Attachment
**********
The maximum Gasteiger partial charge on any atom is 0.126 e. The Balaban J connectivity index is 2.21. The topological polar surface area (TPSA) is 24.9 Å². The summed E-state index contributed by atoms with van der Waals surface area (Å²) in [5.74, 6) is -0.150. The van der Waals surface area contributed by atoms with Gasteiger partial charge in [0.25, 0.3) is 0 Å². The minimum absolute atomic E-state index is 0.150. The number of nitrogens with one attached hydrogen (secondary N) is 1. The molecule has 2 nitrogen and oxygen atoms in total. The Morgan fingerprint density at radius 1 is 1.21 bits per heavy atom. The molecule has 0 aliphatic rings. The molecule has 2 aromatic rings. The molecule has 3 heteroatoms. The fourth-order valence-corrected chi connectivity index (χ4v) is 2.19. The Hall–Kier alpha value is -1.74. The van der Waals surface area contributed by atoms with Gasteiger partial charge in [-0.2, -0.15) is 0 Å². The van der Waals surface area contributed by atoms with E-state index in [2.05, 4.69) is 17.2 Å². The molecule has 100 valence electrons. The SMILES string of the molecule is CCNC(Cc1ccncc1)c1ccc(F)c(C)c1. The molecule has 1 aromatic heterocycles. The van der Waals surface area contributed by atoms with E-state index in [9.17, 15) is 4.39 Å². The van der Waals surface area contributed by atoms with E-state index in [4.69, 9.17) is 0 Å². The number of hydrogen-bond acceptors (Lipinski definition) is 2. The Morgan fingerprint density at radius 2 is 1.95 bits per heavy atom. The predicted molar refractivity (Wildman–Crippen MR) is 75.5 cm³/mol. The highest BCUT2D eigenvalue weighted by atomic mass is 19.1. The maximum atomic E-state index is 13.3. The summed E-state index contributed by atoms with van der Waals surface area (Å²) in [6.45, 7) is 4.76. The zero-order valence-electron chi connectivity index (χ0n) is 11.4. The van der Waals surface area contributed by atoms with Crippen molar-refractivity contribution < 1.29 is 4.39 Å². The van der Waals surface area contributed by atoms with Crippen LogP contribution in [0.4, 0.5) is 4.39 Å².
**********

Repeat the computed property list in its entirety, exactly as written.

The maximum Gasteiger partial charge on any atom is 0.126 e. The Balaban J connectivity index is 2.21. The topological polar surface area (TPSA) is 24.9 Å². The summed E-state index contributed by atoms with van der Waals surface area (Å²) in [5.74, 6) is -0.150. The van der Waals surface area contributed by atoms with Gasteiger partial charge in [0.25, 0.3) is 0 Å². The minimum absolute atomic E-state index is 0.150. The number of nitrogens with one attached hydrogen (secondary N) is 1. The molecule has 2 nitrogen and oxygen atoms in total. The Morgan fingerprint density at radius 1 is 1.21 bits per heavy atom. The molecule has 0 aliphatic rings. The molecule has 2 aromatic rings. The molecule has 3 heteroatoms. The fourth-order valence-corrected chi connectivity index (χ4v) is 2.19. The Hall–Kier alpha value is -1.74. The van der Waals surface area contributed by atoms with Gasteiger partial charge in [-0.2, -0.15) is 0 Å². The van der Waals surface area contributed by atoms with E-state index in [2.05, 4.69) is 17.2 Å². The molecule has 100 valence electrons. The SMILES string of the molecule is CCNC(Cc1ccncc1)c1ccc(F)c(C)c1. The molecule has 1 aromatic heterocycles. The van der Waals surface area contributed by atoms with E-state index in [9.17, 15) is 4.39 Å². The van der Waals surface area contributed by atoms with E-state index in [4.69, 9.17) is 0 Å². The number of hydrogen-bond acceptors (Lipinski definition) is 2. The Morgan fingerprint density at radius 2 is 1.95 bits per heavy atom. The predicted molar refractivity (Wildman–Crippen MR) is 75.5 cm³/mol. The highest BCUT2D eigenvalue weighted by atomic mass is 19.1. The maximum atomic E-state index is 13.3. The summed E-state index contributed by atoms with van der Waals surface area (Å²) in [6.45, 7) is 4.76. The zero-order valence-electron chi connectivity index (χ0n) is 11.4. The van der Waals surface area contributed by atoms with Crippen molar-refractivity contribution < 1.29 is 4.39 Å². The van der Waals surface area contributed by atoms with Crippen LogP contribution in [0.4, 0.5) is 4.39 Å².